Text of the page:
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Sox won't let Wheeler setback derail '20 plans

Hahn, club remain committed to contention next season
@scottmerkin
December 4, 2019

CHICAGO -- The White Sox Hot Stove goals have not changed from where they stood when Wednesday began. They are looking for two starting pitchers and a right fielder after already reaching a four-year, $73 million deal with catcher Yasmani Grandal and bringing back organization staple José Abreu at $50

CHICAGO -- The White Sox Hot Stove goals have not changed from where they stood when Wednesday began.

They are looking for two starting pitchers and a right fielder after already reaching a four-year, $73 million deal with catcher Yasmani Grandal and bringing back organization staple José Abreu at $50 million over three years. But disappointment has temporarily replaced exuberance where the rebuilding White Sox are concerned.

Zack Wheeler, whom the White Sox not only strongly pursued but were one of the final teams in consideration for the free-agent right-hander, agreed to a five-year, $118 million deal with the Phillies on Wednesday. According to an industry source, the White Sox offered Wheeler more than $120 million, which would have been a franchise high, but his fiancée is from New Jersey and that proximity was an important factor in the final decision.

Earlier Wednesday, veteran left-hander Cole Hamels agreed to a one-year, $18 million deal with Atlanta, taking another pitcher of interest off the market for Chicago. So, where do the White Sox go from here?

Their significant offer to Wheeler indicates they are in it to win it during the Hot Stove period, with full intention of competing for a winnable American League Central as early as 2020. The team met with Wheeler and pitched its vision, which seemed to hit home for the hurler, who will turn 30 on May 30.

Many fans who are as disappointed as the organization will point to Gerrit Cole or Stephen Strasburg as the next starting options. But the White Sox aren’t necessarily looking for a pitcher for the top of their rotation, or one in their projected financial stratosphere as much as finding a veteran to fit with Lucas Giolito, Reynaldo López, Dylan Cease and the return of a healthy Michael Kopech.

Wheeler would have fit in this picture perfectly. He has a career mark of 44-38 with a 3.77 ERA over 126 starts to go with 726 strikeouts and 270 walks over 749 1/3 innings.

In 2019, Wheeler posted a 3.96 ERA over a career-high 195 1/3 innings, marking the first time he surpassed 190 innings in a season. Wheeler was masterful against the White Sox in a road start on Aug. 1, when he threw seven shutout innings and fanned seven without a walk. He had Tommy John surgery in 2015 and missed the entire season as well as the ’16 season, and he made just 17 starts in ’17. But Wheeler has made 60 starts and thrown 377 2/3 innings over the past two seasons.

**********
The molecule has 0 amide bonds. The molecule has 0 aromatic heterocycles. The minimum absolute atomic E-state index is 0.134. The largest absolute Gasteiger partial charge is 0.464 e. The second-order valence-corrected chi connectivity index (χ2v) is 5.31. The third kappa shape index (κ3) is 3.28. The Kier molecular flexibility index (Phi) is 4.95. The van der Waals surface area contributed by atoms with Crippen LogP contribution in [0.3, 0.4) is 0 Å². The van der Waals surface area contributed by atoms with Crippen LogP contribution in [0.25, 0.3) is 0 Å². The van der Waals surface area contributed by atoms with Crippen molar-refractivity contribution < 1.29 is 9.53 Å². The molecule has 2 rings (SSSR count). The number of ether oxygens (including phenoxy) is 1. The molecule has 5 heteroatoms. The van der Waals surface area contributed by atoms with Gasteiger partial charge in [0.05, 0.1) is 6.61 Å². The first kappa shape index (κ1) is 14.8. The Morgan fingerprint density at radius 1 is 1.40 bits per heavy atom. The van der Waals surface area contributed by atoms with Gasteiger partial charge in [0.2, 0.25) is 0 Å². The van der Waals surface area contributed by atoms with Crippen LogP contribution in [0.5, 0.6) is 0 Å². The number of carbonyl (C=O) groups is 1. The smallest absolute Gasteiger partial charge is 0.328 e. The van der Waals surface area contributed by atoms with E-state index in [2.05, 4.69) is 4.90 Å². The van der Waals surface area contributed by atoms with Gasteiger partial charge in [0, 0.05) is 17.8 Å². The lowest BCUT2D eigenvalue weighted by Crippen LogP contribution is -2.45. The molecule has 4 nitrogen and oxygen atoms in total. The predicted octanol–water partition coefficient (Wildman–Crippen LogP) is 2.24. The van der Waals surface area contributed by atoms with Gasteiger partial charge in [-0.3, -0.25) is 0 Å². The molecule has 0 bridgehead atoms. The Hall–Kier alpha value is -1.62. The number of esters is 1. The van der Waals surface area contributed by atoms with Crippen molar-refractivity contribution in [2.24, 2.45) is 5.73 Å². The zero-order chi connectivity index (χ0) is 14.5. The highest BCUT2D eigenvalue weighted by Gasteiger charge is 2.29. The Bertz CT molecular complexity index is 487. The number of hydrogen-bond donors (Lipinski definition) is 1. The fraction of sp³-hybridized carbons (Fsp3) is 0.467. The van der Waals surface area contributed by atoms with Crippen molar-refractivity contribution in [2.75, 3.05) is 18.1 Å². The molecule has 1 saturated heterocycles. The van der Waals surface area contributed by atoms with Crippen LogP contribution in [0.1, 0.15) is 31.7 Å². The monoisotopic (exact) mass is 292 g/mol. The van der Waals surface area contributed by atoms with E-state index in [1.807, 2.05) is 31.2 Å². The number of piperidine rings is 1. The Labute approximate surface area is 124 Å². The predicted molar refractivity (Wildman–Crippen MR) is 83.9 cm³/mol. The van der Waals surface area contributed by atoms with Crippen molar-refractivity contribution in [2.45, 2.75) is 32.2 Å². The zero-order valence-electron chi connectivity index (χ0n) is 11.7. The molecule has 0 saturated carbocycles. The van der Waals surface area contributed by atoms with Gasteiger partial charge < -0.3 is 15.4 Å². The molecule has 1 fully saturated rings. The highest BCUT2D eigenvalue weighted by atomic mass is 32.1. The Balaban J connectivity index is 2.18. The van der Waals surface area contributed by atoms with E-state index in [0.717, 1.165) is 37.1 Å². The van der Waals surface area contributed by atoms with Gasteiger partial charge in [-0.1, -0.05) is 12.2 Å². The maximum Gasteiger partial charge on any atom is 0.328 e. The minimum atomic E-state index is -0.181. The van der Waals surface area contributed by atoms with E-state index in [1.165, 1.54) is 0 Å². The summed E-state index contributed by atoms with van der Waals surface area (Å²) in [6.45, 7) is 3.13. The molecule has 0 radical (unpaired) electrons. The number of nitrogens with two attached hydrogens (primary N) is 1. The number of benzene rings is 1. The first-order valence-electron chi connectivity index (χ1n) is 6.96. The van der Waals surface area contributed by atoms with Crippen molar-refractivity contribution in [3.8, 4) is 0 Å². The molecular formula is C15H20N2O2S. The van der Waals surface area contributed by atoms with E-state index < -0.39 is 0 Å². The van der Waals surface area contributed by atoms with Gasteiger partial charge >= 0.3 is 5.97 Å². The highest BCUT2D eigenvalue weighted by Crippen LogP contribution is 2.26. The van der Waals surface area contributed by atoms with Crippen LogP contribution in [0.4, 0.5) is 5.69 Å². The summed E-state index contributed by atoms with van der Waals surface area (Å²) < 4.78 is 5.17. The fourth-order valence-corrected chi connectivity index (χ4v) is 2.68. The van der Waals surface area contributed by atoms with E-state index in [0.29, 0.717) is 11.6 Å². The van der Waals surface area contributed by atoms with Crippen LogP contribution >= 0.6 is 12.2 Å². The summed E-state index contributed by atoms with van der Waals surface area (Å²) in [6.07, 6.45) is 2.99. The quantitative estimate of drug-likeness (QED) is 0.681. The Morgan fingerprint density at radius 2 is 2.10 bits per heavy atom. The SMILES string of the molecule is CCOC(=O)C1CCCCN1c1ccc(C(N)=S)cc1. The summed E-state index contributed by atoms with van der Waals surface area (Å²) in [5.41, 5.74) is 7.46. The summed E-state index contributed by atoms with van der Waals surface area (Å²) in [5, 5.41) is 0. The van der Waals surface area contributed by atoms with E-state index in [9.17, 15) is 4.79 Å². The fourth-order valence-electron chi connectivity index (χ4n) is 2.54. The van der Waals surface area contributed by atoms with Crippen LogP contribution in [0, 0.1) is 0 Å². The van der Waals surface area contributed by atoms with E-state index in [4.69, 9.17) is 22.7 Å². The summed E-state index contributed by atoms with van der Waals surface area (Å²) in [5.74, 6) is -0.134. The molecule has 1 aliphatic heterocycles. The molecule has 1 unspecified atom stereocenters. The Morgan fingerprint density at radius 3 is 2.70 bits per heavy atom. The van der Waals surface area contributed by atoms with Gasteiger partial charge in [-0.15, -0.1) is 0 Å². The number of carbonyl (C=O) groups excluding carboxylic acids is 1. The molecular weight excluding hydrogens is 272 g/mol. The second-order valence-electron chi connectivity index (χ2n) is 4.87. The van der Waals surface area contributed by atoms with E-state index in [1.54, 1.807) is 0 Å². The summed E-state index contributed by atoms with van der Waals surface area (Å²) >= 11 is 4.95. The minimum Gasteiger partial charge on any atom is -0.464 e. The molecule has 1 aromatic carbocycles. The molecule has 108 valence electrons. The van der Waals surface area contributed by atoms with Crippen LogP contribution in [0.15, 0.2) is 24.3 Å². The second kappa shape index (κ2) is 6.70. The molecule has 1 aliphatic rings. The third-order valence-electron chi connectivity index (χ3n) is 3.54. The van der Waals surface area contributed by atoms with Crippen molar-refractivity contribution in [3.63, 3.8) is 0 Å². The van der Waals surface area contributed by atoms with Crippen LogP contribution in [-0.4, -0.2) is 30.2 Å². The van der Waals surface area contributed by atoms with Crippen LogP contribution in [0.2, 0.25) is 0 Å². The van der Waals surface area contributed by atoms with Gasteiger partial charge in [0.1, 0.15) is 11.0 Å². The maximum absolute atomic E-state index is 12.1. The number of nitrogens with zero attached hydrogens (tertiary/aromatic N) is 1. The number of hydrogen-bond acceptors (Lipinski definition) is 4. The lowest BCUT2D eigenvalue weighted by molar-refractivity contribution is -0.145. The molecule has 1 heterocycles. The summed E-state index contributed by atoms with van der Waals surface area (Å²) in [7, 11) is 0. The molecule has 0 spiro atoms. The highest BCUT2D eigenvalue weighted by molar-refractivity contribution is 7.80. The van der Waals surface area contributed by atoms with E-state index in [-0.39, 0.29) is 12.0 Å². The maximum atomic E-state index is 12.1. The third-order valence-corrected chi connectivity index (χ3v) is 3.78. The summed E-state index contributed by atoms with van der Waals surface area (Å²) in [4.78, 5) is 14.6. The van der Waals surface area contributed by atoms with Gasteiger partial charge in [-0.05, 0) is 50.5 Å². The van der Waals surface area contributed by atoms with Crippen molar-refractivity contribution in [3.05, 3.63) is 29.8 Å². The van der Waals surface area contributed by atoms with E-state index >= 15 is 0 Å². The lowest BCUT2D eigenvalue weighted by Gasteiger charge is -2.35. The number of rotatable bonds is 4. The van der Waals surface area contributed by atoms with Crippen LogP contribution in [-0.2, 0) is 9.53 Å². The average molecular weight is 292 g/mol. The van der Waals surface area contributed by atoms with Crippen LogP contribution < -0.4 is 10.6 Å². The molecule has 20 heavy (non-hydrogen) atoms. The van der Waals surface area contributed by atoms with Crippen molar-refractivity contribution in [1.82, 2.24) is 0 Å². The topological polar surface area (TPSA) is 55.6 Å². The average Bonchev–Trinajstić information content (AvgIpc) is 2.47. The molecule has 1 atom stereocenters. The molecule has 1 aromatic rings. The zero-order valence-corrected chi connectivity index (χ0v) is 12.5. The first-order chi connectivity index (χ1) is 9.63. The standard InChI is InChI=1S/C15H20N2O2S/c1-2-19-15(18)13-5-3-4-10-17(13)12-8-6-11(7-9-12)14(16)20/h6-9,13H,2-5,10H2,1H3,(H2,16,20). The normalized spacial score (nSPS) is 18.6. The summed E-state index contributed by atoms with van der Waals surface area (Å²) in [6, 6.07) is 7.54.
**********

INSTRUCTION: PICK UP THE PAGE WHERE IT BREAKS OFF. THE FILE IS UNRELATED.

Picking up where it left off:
So, the hard-thrower is being paid for his vast future potential as much as his past accomplishments. Left-hander Madison Bumgarner, one of the greatest postseason pitchers in Major League Baseball history, is another top free agent, but he also has thrown 1,846 regular-season innings over 11 years with the Giants compared to Wheeler’s total.

Hyun-Jin Ryu and Dallas Keuchel are a few other names to be looked at as the White Sox primary pitching targets on the free-agent market, without even exploring the possibility of trades. While missing out on Wheeler leaves the White Sox in a less-than-upbeat mood, it should be noted this offseason is vastly different for them than last offseason.

Pursuing All-Star outfielder Bryce Harper and All-Star infielder Manny Machado in 2018 actually happened one year early in the rebuild for making such moves than the White Sox had projected, but they tried to take advantage of the existing market. With a focus on contention this time around, Chicago will not stop after one miss.

Every rebuild deals with a rejection or two in the move from the player-development phase to a focus on the playoffs. But White Sox general manager Rick Hahn and his staff have been busy trying to fill other voids as they went strong after Wheeler, so with plenty of financial flexibility intact, their work really has just begun.

Scott Merkin has covered the White Sox for MLB.com since 2003. Follow him on Twitter @scottmerkin and Facebook and listen to his podcast.